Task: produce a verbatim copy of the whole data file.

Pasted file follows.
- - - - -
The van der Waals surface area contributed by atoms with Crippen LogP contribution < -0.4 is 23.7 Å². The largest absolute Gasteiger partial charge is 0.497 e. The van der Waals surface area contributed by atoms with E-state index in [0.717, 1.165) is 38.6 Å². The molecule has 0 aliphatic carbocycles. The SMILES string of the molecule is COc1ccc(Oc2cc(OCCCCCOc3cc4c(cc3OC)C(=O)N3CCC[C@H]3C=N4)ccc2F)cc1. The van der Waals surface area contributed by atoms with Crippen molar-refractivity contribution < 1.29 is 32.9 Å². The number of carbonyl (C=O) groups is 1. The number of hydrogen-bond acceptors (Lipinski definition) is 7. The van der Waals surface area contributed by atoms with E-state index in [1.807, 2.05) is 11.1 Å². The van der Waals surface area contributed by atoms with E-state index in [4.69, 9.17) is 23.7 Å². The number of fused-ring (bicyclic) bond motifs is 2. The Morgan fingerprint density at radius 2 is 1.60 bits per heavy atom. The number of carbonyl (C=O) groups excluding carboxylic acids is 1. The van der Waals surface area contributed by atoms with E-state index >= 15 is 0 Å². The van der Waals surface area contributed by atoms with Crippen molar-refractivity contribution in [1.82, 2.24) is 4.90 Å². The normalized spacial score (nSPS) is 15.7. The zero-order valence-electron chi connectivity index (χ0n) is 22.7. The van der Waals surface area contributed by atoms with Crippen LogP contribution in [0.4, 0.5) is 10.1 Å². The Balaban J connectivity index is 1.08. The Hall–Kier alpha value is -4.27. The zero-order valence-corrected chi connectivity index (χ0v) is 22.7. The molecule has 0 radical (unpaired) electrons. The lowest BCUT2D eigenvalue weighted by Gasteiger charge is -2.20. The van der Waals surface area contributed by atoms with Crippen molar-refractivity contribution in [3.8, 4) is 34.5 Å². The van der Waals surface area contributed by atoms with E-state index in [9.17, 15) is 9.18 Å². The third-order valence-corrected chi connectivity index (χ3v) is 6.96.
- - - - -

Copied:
The van der Waals surface area contributed by atoms with Crippen LogP contribution < -0.4 is 23.7 Å². The largest absolute Gasteiger partial charge is 0.497 e. The van der Waals surface area contributed by atoms with E-state index in [0.717, 1.165) is 38.6 Å². The molecule has 0 aliphatic carbocycles. The SMILES string of the molecule is COc1ccc(Oc2cc(OCCCCCOc3cc4c(cc3OC)C(=O)N3CCC[C@H]3C=N4)ccc2F)cc1. The van der Waals surface area contributed by atoms with Crippen molar-refractivity contribution < 1.29 is 32.9 Å². The number of carbonyl (C=O) groups is 1. The number of hydrogen-bond acceptors (Lipinski definition) is 7. The van der Waals surface area contributed by atoms with E-state index in [1.807, 2.05) is 11.1 Å². The van der Waals surface area contributed by atoms with E-state index in [4.69, 9.17) is 23.7 Å². The number of fused-ring (bicyclic) bond motifs is 2. The Morgan fingerprint density at radius 2 is 1.60 bits per heavy atom. The number of carbonyl (C=O) groups excluding carboxylic acids is 1. The van der Waals surface area contributed by atoms with E-state index >= 15 is 0 Å². The van der Waals surface area contributed by atoms with Crippen molar-refractivity contribution in [1.82, 2.24) is 4.90 Å². The normalized spacial score (nSPS) is 15.7. The zero-order valence-electron chi connectivity index (χ0n) is 22.7. The van der Waals surface area contributed by atoms with Crippen LogP contribution in [0.4, 0.5) is 10.1 Å². The Balaban J connectivity index is 1.08. The Hall–Kier alpha value is -4.27. The zero-order valence-corrected chi connectivity index (χ0v) is 22.7. The molecule has 0 radical (unpaired) electrons. The lowest BCUT2D eigenvalue weighted by Gasteiger charge is -2.20. The van der Waals surface area contributed by atoms with Crippen molar-refractivity contribution in [3.8, 4) is 34.5 Å². The van der Waals surface area contributed by atoms with E-state index in [9.17, 15) is 9.18 Å². The third-order valence-corrected chi connectivity index (χ3v) is 6.96.